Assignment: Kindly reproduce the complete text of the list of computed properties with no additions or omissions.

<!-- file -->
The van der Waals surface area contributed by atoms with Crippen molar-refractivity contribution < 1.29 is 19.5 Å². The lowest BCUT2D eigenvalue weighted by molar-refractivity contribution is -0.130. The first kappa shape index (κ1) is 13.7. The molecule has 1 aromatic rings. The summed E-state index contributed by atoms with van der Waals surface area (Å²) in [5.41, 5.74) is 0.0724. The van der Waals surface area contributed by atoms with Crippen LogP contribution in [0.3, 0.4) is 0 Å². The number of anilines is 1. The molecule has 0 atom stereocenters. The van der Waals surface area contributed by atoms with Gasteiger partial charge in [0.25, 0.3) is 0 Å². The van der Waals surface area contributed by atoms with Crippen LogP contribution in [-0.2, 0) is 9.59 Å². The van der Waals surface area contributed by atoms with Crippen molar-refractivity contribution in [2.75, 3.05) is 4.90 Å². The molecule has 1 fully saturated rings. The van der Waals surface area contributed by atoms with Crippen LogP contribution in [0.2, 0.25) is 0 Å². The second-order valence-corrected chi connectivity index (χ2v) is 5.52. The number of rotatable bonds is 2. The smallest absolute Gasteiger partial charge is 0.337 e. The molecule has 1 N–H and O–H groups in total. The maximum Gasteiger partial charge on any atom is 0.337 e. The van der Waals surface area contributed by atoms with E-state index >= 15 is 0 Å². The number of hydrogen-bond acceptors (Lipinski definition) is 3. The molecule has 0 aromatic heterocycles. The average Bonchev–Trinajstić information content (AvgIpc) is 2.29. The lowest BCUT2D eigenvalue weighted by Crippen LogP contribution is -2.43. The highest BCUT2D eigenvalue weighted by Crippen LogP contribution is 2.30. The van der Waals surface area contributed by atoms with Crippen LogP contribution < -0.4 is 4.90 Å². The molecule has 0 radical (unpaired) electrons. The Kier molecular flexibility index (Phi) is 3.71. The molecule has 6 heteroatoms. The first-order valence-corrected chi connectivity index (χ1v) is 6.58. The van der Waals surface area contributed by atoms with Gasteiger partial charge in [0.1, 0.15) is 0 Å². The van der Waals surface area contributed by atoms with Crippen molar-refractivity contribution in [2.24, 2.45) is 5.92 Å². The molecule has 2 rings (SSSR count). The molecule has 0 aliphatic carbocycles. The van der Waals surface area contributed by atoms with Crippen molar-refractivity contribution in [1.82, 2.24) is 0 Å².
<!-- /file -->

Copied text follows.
The van der Waals surface area contributed by atoms with Crippen molar-refractivity contribution < 1.29 is 19.5 Å². The lowest BCUT2D eigenvalue weighted by molar-refractivity contribution is -0.130. The first kappa shape index (κ1) is 13.7. The molecule has 1 aromatic rings. The summed E-state index contributed by atoms with van der Waals surface area (Å²) in [5.41, 5.74) is 0.0724. The van der Waals surface area contributed by atoms with Crippen LogP contribution in [0.3, 0.4) is 0 Å². The number of anilines is 1. The molecule has 0 atom stereocenters. The van der Waals surface area contributed by atoms with Gasteiger partial charge in [0.25, 0.3) is 0 Å². The van der Waals surface area contributed by atoms with Crippen LogP contribution in [-0.2, 0) is 9.59 Å². The van der Waals surface area contributed by atoms with Crippen molar-refractivity contribution in [2.75, 3.05) is 4.90 Å². The molecule has 1 fully saturated rings. The van der Waals surface area contributed by atoms with Crippen LogP contribution in [0.2, 0.25) is 0 Å². The second-order valence-corrected chi connectivity index (χ2v) is 5.52. The number of rotatable bonds is 2. The smallest absolute Gasteiger partial charge is 0.337 e. The molecule has 1 N–H and O–H groups in total. The maximum Gasteiger partial charge on any atom is 0.337 e. The van der Waals surface area contributed by atoms with E-state index >= 15 is 0 Å². The number of hydrogen-bond acceptors (Lipinski definition) is 3. The molecule has 0 aromatic heterocycles. The average Bonchev–Trinajstić information content (AvgIpc) is 2.29. The lowest BCUT2D eigenvalue weighted by Crippen LogP contribution is -2.43. The highest BCUT2D eigenvalue weighted by Crippen LogP contribution is 2.30. The van der Waals surface area contributed by atoms with Crippen LogP contribution < -0.4 is 4.90 Å². The molecule has 0 radical (unpaired) electrons. The Kier molecular flexibility index (Phi) is 3.71. The molecule has 6 heteroatoms. The first-order valence-corrected chi connectivity index (χ1v) is 6.58. The van der Waals surface area contributed by atoms with Gasteiger partial charge in [0.1, 0.15) is 0 Å². The van der Waals surface area contributed by atoms with Crippen molar-refractivity contribution in [2.24, 2.45) is 5.92 Å². The molecule has 2 rings (SSSR count). The molecule has 0 aliphatic carbocycles. The van der Waals surface area contributed by atoms with Crippen molar-refractivity contribution in [1.82, 2.24) is 0 Å².